Mom decided it was time to give me some real riding lessons, English-style riding classes, not that slumpy, slouchy Western riding from those horse-and-pony shows. She hired Joe Simons, a retired jockey, and owner of a private horse farm to train us. The first time he saw me, he called me “Peanut” and paired me up with a gentle horse named Dreamboy. Mom was given a larger horse named Buttercup. These were the animals that we tried to tame and that tried to tame us. Sensing my nerves, mom took me over to Dreamboy for some alone time before my lesson. We brushed him, fed him carrots, admired his shiny brown coat and honey-colored mane. “Now you take care of my Adri, Dreamboy, you hear? She fancied herself a horse whisperer. But I rode terribly that day, completely petrified of falling like my mother had. “Come on, Peanut, who’s riding who?!” shouted Joe. My body crunched down in protective mode. “Sit up straight, come on now!”
NEVER LET THEM SEE YOUR FEAR
My God, it must have been scary for my mom to watch her only child, out there in the field on that big horse. But she never showed me her fear. She smiled big, cheering “Go, Adri!” instead. During the last 15 minutes of my lesson, I caught my stride, sat up with my back straight, reins short, stirrups high, knees bent, up down, up down, for the trot, and then managed to sit back and slide, slide for the canter. Feeling awkward, but going through the motions. I managed to get off in one piece, knees shaky, but proud that I’d done it.
Miraculously, over the course of those wonderful years of riding with my mom, I never fell, but I sure came close one day. And luckily, it wasn’t in front of my mother, who was back at the corral waiting for me with my grandmother. Horses get spooked at the slightest things; small animals, high-pitched sounds. I don’t remember what set him off, but while riding with my trainer through a wooded trail, Dreamboy suddenly took off full-speed ahead, yards in front of Joe and his horse. My instinct was to shorten the reins and lean in, hugging my frightened horse’s neck to cajole him and myself, holding on for my life. A huge mistake on my part; that’s what jockeys do to gain more speed. “No, don’t lean forward, lie down!” Joe shouted. Grab the reins and lie all the way down!” And with all my force I grabbed the reins and shot back onto the saddle, watching the sky and tree tops pass by above, slowing the horse down enough for Joe to catch up and cut Dreamboy off at the path.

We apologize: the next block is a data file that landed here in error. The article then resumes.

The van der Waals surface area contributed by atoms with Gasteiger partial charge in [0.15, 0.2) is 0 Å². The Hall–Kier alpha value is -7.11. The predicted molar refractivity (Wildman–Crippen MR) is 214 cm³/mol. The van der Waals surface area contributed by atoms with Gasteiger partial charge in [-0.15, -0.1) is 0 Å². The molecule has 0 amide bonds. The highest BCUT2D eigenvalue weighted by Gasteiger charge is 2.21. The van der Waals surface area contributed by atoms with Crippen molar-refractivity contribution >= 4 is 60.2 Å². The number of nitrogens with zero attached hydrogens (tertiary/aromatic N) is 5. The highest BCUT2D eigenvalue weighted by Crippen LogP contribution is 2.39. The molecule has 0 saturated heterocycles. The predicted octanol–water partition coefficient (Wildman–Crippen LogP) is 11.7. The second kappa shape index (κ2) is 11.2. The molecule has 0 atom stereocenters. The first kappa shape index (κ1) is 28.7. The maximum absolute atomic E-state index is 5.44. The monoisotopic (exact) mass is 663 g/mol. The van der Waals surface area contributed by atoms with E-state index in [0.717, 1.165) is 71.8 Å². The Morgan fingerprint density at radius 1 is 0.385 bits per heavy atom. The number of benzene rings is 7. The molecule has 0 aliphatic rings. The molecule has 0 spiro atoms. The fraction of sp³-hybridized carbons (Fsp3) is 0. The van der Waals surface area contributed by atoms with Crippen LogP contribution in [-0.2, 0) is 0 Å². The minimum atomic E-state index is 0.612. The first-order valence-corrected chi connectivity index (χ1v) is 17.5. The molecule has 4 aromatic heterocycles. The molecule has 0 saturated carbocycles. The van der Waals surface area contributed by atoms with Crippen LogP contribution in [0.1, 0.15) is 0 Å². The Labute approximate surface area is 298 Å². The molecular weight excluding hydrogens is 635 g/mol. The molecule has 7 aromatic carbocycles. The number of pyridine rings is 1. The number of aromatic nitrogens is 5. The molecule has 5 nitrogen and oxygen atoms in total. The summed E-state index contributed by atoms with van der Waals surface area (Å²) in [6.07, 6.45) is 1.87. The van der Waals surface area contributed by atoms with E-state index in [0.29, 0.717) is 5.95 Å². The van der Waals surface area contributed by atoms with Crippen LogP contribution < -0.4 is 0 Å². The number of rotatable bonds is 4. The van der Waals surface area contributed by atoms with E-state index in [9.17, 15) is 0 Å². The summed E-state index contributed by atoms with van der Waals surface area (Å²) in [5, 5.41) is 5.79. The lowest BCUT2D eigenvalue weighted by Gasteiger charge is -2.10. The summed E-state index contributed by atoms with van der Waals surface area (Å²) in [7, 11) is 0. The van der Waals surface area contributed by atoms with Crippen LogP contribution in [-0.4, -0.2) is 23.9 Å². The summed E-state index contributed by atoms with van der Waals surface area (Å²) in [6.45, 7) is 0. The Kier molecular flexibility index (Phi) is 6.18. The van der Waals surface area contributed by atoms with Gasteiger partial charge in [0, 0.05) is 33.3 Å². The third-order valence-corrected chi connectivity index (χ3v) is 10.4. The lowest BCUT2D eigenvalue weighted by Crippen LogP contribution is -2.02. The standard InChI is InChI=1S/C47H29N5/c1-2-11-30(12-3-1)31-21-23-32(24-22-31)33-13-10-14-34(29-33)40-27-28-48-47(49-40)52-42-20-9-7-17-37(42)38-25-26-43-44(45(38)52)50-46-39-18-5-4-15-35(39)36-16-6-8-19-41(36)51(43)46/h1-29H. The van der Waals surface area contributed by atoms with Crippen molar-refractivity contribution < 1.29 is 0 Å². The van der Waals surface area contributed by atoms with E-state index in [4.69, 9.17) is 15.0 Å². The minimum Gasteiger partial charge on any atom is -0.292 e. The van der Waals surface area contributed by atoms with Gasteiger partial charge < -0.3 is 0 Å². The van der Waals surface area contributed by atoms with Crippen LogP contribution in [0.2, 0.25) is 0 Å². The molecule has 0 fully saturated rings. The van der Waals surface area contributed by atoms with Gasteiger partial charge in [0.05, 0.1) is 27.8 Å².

My mother remembers Joe and me coming back to the corral, white as ghosts. “Peanut held on like a champion.” My mother never let on how fearful she’d become that something like that could happen again. We took off our helmets, sweaty from the noon sun, smelling like a couple of horses ourselves and all climbed into her car and headed home with a feeling of survival swelling in our hearts. “Next week will be better, you’ll see,” she said. My grandmother offering me a loving leg squeeze. And it was better: Joe said I was ready to learn how to jump. But once I learned how to jump, mom signed me up for Saturday morning ballet classes, tennis matches, soccer games, for that was all her adventurous heart could take.